Cholesterol: Found At The Scene Of The Crime – But NOT GUILTY!
By Nurse Mark
We have recently seen breathless headlines in the mainstream media proclaiming eggs to be almost as deadly as cigarettes. Dr. Myatt answered an inquiry from one of her patients about this in her recent HealthBeat News article Eggs As Bad As Smoking: Really?.
This sensational reporting is in response to a recently published research article titled “Egg yolk consumption and carotid plaque” in which the lead researcher goes to great lengths to establish that eating egg yolks can cause some people to have an increase in plaque formation in their arteries. And as we have been told, incessantly and stridently since the 1950′s, cholesterol plaque buildup in our arteries is not a good thing.
Still, being told that eating egg yolks is “almost as bad as smoking” is pretty serious and I wanted to know more. You see, I was a smoker many, many years ago, and I do enjoy eggs frequently now.
It turns out that the lead author of this research paper is David Spence – a Canadian researcher, medical doctor, and university professor who teaches neurological science at University of Western Ontario. He is well-known for his work in using ultrasound to measure plaque build-up in carotid arteries (the big arteries of the neck).
It also seems that this fellow has been on a vitriolic crusade against cholesterol for many years, publishing paper after paper that essentially tell us that:
- cholesterol is a poison that must be purged from our bodies by whatever means necessary and,
- if we would only stop eating cholesterol we would live happily ever after, and,
- the most evil source of cholesterol known to man is surely the lowly egg yolk.
- Therefor, we must all stop eating egg yolks or our arteries will fill up with cholesterol and we’ll die.
(I’m summarizing and paraphrasing a little bit here of course, but that’s the gist of his argument.)
He has published numerous papers and made several videos to support his argument and his bias against cholesterol and eggs is blatantly obvious.
In a 2010 interview with TheHeart.org (a division of WebMD) Spence lamented that “The public’s attention is beginning to drift away from the anti-cholesterol message that doctors have been preaching for 40 years” and went on to complain that “A widespread misconception has been developing among the Canadian public and among physicians. It is increasingly believed that consumption of dietary cholesterol and egg yolks is harmless.”
This interview was in regard to his research paper “Dietary cholesterol and egg yolks: Not for patients at risk of vascular disease” that appeared in the Canadian Journal of Cardiology where he goes on to say that an egg has “even more [cholesterol] than some infamous fast-food items such as KFC’s Double Down or Hardee’s Monster Thickburger.”
Wow – if this is true and if cholesterol is such a poisonous substance I should be able to close my eyes, listen carefully, and just about hear the plaque building up in my carotid arteries…
Now, while I have never had an ultrasound exam of my carotid arteries done, I do have my cholesterol levels checked regularly – and they are just fine thank you very much, all those eggs notwithstanding.
So I wondered, how can this be? After all, those fast food items that we mentioned earlier have been called “heart attack on a plate” and if an egg has more of this bad stuff cholesterol than that…
It turns out that maybe cholesterol isn’t as bad as we are being told. Sure, having big blobs of cholesterol plugging up one’s arteries is not a good thing, but it looks like simply eating foods that contain cholesterol isn’t what makes that happen, and there is plenty of research to back that up.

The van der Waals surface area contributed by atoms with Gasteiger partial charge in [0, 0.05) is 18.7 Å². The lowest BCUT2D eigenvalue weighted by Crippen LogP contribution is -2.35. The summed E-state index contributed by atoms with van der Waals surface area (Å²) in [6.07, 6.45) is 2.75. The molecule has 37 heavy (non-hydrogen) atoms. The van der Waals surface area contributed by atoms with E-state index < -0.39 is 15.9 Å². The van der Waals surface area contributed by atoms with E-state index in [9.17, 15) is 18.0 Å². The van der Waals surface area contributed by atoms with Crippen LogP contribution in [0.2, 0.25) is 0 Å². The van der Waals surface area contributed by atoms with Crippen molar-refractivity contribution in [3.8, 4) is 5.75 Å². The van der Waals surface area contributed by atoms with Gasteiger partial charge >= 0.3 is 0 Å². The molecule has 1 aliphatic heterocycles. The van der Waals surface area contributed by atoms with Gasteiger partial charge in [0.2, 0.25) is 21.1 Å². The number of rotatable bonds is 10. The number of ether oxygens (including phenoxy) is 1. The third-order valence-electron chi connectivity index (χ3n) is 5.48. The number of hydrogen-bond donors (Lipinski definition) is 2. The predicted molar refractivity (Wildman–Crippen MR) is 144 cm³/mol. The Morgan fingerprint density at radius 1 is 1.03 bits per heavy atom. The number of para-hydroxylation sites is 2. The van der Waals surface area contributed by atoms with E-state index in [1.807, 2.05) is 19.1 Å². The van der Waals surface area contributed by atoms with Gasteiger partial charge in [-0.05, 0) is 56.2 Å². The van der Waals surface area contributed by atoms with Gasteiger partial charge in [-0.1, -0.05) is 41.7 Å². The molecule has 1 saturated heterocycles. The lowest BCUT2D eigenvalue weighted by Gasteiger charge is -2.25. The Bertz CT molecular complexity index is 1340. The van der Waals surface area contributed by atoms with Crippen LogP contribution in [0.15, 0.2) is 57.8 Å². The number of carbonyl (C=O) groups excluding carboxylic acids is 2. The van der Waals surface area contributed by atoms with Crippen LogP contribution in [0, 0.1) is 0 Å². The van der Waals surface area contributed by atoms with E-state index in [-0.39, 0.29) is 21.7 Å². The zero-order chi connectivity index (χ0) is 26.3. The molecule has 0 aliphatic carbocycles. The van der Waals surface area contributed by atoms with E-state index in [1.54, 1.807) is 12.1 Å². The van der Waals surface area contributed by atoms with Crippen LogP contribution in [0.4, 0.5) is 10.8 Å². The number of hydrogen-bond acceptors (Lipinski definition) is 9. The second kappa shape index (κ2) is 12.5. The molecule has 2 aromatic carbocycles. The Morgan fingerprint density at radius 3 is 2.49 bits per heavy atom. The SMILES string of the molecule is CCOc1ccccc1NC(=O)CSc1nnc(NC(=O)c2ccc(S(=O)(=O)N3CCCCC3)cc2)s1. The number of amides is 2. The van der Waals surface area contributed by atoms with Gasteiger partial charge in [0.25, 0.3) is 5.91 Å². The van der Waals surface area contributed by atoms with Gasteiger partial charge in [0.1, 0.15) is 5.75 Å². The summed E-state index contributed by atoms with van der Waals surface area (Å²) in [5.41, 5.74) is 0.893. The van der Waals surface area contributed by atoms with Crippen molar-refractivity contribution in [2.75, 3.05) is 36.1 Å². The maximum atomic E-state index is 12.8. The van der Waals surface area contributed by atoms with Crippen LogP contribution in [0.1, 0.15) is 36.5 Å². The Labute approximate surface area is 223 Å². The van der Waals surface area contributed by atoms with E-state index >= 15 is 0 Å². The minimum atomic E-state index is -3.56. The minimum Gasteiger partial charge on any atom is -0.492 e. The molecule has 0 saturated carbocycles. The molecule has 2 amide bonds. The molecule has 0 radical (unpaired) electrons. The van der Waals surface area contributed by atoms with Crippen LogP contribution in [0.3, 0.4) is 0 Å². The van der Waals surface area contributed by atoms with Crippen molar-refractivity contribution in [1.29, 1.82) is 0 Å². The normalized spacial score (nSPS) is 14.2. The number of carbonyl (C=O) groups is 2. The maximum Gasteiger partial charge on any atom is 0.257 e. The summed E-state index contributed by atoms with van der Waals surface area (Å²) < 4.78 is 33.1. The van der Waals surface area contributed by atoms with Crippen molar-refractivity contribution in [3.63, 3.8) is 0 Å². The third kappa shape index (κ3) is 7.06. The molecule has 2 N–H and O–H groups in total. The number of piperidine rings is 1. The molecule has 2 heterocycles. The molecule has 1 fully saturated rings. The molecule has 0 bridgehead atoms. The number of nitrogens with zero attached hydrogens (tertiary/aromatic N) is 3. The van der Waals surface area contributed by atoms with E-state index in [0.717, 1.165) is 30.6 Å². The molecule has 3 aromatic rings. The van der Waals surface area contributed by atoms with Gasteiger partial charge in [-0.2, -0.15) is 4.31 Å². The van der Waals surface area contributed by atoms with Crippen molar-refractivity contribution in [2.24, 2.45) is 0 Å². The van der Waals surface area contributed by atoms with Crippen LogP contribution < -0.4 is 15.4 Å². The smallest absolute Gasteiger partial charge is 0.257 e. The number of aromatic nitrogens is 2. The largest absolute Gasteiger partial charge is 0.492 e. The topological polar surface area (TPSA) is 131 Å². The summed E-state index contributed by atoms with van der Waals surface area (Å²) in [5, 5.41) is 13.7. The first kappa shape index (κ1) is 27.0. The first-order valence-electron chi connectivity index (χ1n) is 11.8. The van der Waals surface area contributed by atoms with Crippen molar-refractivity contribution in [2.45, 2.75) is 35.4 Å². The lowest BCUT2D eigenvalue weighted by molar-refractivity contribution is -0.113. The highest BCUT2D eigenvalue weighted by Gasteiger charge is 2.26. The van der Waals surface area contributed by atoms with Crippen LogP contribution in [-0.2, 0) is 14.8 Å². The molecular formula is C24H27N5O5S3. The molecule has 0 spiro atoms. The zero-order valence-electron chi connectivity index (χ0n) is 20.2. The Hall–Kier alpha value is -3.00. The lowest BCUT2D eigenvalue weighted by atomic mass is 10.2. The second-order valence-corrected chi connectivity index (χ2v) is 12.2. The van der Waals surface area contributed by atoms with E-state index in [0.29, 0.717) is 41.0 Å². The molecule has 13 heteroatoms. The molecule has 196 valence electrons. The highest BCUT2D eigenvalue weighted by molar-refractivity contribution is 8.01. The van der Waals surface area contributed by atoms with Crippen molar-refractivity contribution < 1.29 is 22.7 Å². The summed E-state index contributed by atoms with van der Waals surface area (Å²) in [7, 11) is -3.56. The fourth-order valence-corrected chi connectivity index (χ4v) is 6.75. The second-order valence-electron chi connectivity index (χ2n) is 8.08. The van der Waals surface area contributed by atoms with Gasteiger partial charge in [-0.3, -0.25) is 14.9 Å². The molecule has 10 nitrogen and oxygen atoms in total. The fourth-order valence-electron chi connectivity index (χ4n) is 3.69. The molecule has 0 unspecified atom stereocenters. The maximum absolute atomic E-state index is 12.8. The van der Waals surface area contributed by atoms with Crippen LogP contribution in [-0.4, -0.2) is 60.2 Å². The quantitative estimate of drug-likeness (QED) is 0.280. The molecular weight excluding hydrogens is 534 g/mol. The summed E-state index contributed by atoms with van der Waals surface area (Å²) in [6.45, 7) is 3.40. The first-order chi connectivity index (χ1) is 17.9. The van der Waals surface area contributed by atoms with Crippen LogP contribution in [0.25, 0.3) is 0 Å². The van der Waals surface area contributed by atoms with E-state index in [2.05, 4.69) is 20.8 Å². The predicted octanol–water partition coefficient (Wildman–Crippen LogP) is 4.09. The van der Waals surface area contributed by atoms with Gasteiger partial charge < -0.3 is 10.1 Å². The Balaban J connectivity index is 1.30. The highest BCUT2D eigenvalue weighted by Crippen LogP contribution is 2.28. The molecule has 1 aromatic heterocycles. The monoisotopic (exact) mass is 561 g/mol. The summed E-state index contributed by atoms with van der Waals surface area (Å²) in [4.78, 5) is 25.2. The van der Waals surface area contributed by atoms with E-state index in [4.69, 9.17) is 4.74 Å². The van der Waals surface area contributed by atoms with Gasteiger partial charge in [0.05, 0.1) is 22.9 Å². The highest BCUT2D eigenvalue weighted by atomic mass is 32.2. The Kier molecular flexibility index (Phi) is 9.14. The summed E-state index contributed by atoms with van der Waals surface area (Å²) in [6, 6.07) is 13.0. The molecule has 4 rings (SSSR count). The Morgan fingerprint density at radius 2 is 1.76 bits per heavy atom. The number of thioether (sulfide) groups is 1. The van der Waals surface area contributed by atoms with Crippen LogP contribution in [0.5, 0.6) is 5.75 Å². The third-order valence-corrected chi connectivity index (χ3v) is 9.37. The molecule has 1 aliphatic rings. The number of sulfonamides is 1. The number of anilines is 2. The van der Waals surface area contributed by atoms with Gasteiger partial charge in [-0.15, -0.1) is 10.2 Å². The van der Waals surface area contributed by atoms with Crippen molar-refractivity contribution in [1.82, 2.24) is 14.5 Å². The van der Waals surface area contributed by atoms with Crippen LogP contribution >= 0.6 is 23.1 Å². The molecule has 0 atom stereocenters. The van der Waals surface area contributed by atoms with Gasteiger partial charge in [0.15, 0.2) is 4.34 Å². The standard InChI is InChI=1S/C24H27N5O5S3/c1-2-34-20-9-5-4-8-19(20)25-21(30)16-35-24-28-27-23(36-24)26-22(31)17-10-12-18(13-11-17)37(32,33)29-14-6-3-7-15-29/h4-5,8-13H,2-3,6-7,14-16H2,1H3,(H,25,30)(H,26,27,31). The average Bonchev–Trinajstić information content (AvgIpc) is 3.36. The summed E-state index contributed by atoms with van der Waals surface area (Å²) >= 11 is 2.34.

Still, Dr. Spence addresses that small inconvenience, saying:
Epidemiological studies of egg consumption that failed to show a link between eggs and cardiovascular disease in healthy people were not powered to show an effect in healthy people …
So, if I’m reading that statement correctly, the good doctor feels that if only the studies had been “powered” differently they might have come up with results that made him happier? Is “powered” another way of saying “massage the numbers” or “cook the books”?
This particular researcher talks a lot like someone who works for Big Pharma – making research and studies say what he wants or needs them to… surely it couldn’t be… nah…
But wait – a disclaimer at the bottom of the 2010 heart.org HeartWire article where he complains about the amounts of cholesterol in eggs has the following to say:
Spence and coauthor Dr Jean Davignon (Institut de recherches cliniques de Montreal, QC) report honoraria and speaking fees from several manufacturers of lipid-lowering drugs. Davignon has received support for an annual symposium from Pfizer Canada, and his research has been funded by Pfizer Canada, AstraZeneca Canada, and Merck Frosst Canada.
Hmmm… so maybe his intentions aren’t so pure and academic and altruistic after all… maybe being anti-cholesterol, and promoting the notion that cholesterol must be reduced by whatever means necessary (like drugs?) actually pays pretty well…
All-righty then, what other information is there out there about cholesterol, and eggs, and blocked arteries?
It turns out there is plenty – and a lot of that is not going to make the good Doctor Spence happy.
Dr William Castelli (the director of the Framingham study) said:
“In Framingham, Massachusetts, the more saturated fat one ate, the more cholesterol one ate, the more calories one ate, the lower people’s serum cholesterol…we found that the people who ate the most cholesterol, ate the most saturated fat, ate the most calories weighed the least and were the most physically active.”
Source: Castelli, William, “Concerning the Possibility of a Nut. . .” Archives of Internal Medicine, Jul 1992, 152:(7):1371-1372
And Ancel Keys, a famous researcher who spent decades working to vilify animal fats and cholesterol is said to have made the following statement at the University of Minnesota in 1997:
“There’s no connection whatsoever between cholesterol in food and cholesterol in the blood, and we’ve known that all along. Cholesterol in the diet doesn’t matter at all unless you happen to be a chicken or a rabbit.”
This, from the man who invented the military K-ration, popularized the Mediterranean Diet, and achieved academic and medical acclaim for his work on the Starvation Studies and the Seven Countries Study.